The End

This, dear readers, is my confession, for which there is no absolution. I am the loser. None of my words are intended for sympathy, but only truth.

I loved Leo, heart and soul., but it was not enough. He was too well fed, loved without restraint, but not with the responsibility necessary for those without a voice, a living being created by God. Leo had not been neutered as Mac has not. I take issue with the surgery for risks inherent with any surgery and the mutilation entailed for the possibility it can prevent a disease that may never occur. As I hoped, an injection will be available soon for this process, eliminating the need for general anesthesia and surgery. At a routine visit, I told the vet Leo was having difficulty in his daily bowel habits. Upon physical examination, they found his prostate enlarged. Neutering could no longer be ignored. I was told it was the only option to diminish his testosterone levels, possibly responsible for his enlarged prostate, in turn, causing pressure on his bowel. Cancer, although a possibility, was not mentioned. So, at 12 years old, Leo endured the trauma of the surgery I wanted to spare him. He was never the same. He sat down very cautiously and still had intermittent bowel issues. Then, ominously, Leo began coughing until he gagged. I was at work when my daughter, Megan, took Leo back to the vet. She was crying, making it difficult to understand the words I did not want to hear, when she called to inform me the vet diagnosed either a lung infection, which is usually fatal or lung cancer. My heart dropped as I realized the implications of the addiction both Paul and I had exposed Leo to, an innocent with no choice in the matter.

I contacted an out-of-state veterinary oncologist with a topnotch reputation via email. He faxed information about treatment options and the medications that can prolong and enhance quality of life. Leo was on many medications including morphine, which decreases pain and coughing. My kind, retired neighbor came over daily to give Leo his afternoon doses and walked with him outside. He called me each afternoon at my workplace after his visit to report on Leo. The vet told me I would know when euthanasia was appropriate. I did. Within two months, Leo sounded like a freight train. I knew time was closing in when his breathing became too labored to allow sleep. I was up with him his final nights, much of the time in the freezing cold as it eased his breathing. I made arrangements with my daughter and her friend to transport Leo for his final vet visit. Leo would not be able to lay down in my Miata due to his size, so I would follow Leo, more comfortable in Megan's vehicle in our funeral procession. My ex-husband's brand new truck was deemed off-limits, denied by him for Leo's last ride. Paul, instead, left for breakfast with his daughter, not even saying good-bye to the most beautiful creature in the room.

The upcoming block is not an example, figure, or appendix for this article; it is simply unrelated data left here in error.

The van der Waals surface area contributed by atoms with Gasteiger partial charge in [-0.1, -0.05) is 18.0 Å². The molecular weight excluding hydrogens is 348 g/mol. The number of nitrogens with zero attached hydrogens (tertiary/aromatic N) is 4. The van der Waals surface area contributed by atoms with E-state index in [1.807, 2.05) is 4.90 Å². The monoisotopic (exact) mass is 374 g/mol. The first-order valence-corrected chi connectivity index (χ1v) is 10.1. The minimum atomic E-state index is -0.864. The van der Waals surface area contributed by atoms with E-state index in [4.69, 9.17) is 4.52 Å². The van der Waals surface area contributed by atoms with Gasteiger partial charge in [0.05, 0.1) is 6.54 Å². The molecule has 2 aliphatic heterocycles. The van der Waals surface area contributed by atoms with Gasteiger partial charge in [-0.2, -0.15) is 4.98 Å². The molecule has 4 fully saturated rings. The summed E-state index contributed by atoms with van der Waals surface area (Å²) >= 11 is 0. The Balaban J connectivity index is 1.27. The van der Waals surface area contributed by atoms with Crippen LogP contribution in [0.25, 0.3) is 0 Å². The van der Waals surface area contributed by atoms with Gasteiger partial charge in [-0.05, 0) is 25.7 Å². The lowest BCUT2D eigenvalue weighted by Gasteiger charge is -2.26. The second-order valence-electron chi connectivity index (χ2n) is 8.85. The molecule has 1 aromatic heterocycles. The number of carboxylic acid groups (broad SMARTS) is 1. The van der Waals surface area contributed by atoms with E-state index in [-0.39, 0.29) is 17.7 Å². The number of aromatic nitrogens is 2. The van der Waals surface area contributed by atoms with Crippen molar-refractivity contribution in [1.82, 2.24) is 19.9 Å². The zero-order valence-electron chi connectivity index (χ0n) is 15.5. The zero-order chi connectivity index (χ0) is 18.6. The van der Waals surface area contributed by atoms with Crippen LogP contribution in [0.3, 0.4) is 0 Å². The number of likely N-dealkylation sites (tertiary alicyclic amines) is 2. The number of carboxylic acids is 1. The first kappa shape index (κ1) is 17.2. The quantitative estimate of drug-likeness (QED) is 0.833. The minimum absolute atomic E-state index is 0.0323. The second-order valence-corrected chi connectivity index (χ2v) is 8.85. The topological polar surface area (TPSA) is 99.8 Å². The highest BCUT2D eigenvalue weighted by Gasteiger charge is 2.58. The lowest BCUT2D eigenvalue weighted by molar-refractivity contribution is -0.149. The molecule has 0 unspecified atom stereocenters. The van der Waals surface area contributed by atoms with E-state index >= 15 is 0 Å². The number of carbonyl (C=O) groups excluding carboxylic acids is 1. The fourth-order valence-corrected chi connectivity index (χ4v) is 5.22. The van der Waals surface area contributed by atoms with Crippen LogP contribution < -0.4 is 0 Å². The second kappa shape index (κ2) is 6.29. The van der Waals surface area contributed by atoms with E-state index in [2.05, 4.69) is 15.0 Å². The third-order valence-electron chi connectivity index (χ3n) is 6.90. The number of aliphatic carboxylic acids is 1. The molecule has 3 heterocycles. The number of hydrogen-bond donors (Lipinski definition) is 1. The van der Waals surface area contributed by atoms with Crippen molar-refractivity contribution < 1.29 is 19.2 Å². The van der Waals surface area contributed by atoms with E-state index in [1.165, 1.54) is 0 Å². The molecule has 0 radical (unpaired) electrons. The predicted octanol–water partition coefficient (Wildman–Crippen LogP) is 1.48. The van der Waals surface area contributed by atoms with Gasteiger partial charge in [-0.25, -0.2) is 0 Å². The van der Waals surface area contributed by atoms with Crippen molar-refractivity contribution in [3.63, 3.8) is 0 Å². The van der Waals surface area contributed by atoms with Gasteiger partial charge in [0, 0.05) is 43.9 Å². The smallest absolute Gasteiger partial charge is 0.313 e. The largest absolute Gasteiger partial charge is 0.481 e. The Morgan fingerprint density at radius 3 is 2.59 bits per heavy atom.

I spent Leo's final Friday night in the cold, on the deck, right next to him. He still looked at me with trust in his eyes I no longer deserved.

It is miraculous how animals sense illness and approaching death. A little chipmunk scampered down the tree, stopped and studied us, out in the cold, snow just beginning to fall. Next, a resident raccoon and opossum stopped by. Finally, in the common ground directly across the street, a family of four deer stood, frozen like statues, gazing directly at us. They stood for fifteen minutes until an approaching car's headlights sent them into the nearby woods. They had all honored Leo and said their good-byes.

Leo walked his final walk into the vet's office on his own with us by his side on that sad, Saturday morning. The vet reassured me that it was not too soon for the finality of this decision; Leo would have not survived another night. His big, beautiful heart would have given out. Unable to allow him to face his mortality alone, we stayed, honored to be in the presence of our loyal, lion-hearted companion as he left this earth. It was quick. He was silent...doll-eyed...absent...gone.

Whether his disease originated from his prostate and spread to his lungs or if it began and ended with his lungs, I will never know. In the final analysis, Leo trusted me. Though I loved him, the choices I made on his behalf ended a beautiful life in a very bad way. Circumstances matter. Leo would forgive me, for my ignorance, not intentional, but I cannot.

If, as I hope, he can see me, he knows that I love him, and grieve him still...forever...I miss you my buddy, and although words cannot undo wrong, still, I am sorry.

Please don't take anymore of my friends


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    • Amy Becherer profile image

      Amy Becherer 4 years ago from St. Louis, MO

      You are a breathe of fresh air, Sphinxs, and I love your sincerity and smarts. Thank you so much and I am glad our paths have crossed. I look forward to reading all of your work.

    • Sphinxs Sanctum profile image

      Sphinxs Sanctum 4 years ago from Southern United States

      I agree fully with everything you have said here & it is certainly a shame. I personally have met with the same problems in trying to navigate my own healthcare & have damn near pulled my hair out over it! The cost (in all ways) of all healthcare, both human & animal is sickening at best but working on the inside, I have seen why. The cost for my hospital to stock certain medications, preventatives or even anesthetics has caused my very well-known, mature, hospital to suffer "hard-times" & held us back in what we're able to offer our clients in the way of availability & also cost effective treatment. The manufacturers & suppliers have Greed beyond all others!